Q&A with state Court of Appeals candidates – the Calabria seat

Q&A with state Court of Appeals candidates – the Calabria seat

As part of an ongoing effort to inform North Carolinians about the upcoming judicial elections, Policy Watch is publishing a Q&A with each person running for a statewide judicial office. Each of the 11 candidates was asked the same six questions, and their answers will appear throughout the week alongside those of their challengers.

North Carolinians will get to decide in November who will fill the next three spots on the state Court of Appeals. Two current judges are retiring from the court: Judge Ann Marie Calabria and Judge Rick Elmore – both have served since 2002. The third seat is a vacancy created by former Judge Doug McCullough and filled by current Judge John Arrowood. He was appointed by Gov. Roy Cooper and will be the incumbent in that upcoming race.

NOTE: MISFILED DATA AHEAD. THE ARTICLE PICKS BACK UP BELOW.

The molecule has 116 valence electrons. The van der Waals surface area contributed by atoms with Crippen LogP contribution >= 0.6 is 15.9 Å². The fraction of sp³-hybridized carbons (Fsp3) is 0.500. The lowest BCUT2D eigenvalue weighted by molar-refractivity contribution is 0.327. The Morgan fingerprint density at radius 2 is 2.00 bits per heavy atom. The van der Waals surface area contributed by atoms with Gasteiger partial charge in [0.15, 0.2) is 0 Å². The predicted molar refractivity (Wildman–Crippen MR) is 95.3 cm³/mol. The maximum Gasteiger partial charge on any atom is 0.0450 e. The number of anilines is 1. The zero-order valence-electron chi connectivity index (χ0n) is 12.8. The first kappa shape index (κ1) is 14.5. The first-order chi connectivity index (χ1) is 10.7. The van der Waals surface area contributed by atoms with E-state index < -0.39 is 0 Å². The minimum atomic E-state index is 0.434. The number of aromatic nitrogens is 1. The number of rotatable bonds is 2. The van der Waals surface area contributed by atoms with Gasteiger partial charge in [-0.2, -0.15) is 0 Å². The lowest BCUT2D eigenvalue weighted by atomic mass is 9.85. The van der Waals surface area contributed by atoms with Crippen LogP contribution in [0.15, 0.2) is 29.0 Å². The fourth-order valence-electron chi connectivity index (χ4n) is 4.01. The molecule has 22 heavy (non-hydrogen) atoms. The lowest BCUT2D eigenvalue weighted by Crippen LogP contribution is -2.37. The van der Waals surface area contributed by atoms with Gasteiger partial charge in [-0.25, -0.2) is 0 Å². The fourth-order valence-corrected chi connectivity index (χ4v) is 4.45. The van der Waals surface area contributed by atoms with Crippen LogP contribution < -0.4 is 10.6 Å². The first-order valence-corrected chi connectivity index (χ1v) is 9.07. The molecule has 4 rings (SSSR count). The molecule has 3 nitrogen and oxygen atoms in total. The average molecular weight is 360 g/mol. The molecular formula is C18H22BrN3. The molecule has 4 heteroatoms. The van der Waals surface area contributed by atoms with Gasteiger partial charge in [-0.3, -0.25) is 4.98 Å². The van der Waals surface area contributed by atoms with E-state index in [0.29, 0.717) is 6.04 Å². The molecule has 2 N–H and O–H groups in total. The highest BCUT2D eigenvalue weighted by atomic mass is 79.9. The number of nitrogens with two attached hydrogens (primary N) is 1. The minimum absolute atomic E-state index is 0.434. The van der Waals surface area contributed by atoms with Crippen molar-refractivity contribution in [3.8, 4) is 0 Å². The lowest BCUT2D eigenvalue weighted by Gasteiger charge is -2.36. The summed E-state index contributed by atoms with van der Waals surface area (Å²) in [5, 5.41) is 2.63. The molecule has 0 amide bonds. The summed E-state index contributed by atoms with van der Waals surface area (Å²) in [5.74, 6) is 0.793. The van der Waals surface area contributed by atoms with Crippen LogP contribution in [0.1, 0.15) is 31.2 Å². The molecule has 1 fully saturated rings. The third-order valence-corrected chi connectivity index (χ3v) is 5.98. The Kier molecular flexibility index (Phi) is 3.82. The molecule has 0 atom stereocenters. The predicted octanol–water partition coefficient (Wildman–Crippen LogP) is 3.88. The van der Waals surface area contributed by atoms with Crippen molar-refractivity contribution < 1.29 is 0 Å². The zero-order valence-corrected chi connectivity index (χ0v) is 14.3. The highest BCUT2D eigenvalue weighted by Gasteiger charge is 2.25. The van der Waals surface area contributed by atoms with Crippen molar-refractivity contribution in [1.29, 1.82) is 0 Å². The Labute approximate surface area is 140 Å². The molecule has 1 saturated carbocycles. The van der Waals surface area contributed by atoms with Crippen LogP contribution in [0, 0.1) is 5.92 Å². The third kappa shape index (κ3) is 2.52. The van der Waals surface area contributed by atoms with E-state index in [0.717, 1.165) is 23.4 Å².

The court is currently made up of 15 judges who review trial court proceedings for errors of law or legal procedure. They decide only questions of law, not questions of fact, according to the state Administrative Office of the Courts. The role of the court is to decide if the trial court correctly applied the law, or if there was prejudicial error in the conduct of the trial.

*A note about the Q&As: Candidates were not given instructions about the length of their responses, and they have only been edited for grammar.

Candidates for the Calabria Court of Appeals seat:

Name: Jefferson Glenn Griffin

Party Affiliation: Republican

Website: www.jeffersongriffin.com

What characteristics do you believe make a good judge, and why should North Carolinians vote for you?